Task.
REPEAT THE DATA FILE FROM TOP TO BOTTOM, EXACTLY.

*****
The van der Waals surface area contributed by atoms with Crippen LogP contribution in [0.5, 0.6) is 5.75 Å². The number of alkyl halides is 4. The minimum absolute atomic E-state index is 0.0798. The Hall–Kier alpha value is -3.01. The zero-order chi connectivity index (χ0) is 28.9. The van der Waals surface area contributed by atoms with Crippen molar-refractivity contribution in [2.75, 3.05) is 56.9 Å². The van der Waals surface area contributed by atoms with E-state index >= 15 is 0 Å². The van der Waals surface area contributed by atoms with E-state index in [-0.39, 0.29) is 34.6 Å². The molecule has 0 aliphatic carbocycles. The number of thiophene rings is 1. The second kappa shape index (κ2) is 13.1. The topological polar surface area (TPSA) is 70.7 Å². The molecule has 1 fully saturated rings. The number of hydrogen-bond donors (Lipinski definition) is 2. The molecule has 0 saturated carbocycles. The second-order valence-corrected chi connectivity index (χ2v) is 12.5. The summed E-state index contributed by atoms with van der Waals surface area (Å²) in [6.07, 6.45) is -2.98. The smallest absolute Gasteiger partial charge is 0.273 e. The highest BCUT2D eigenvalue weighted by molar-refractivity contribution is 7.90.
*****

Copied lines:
The van der Waals surface area contributed by atoms with Crippen LogP contribution in [0.5, 0.6) is 5.75 Å². The number of alkyl halides is 4. The minimum absolute atomic E-state index is 0.0798. The Hall–Kier alpha value is -3.01. The zero-order chi connectivity index (χ0) is 28.9. The van der Waals surface area contributed by atoms with Crippen molar-refractivity contribution in [2.75, 3.05) is 56.9 Å². The van der Waals surface area contributed by atoms with E-state index >= 15 is 0 Å². The van der Waals surface area contributed by atoms with E-state index in [-0.39, 0.29) is 34.6 Å². The molecule has 0 aliphatic carbocycles. The number of thiophene rings is 1. The second kappa shape index (κ2) is 13.1. The topological polar surface area (TPSA) is 70.7 Å². The molecule has 1 fully saturated rings. The number of hydrogen-bond donors (Lipinski definition) is 2. The molecule has 0 saturated carbocycles. The second-order valence-corrected chi connectivity index (χ2v) is 12.5. The summed E-state index contributed by atoms with van der Waals surface area (Å²) in [6.07, 6.45) is -2.98. The smallest absolute Gasteiger partial charge is 0.273 e. The highest BCUT2D eigenvalue weighted by molar-refractivity contribution is 7.90.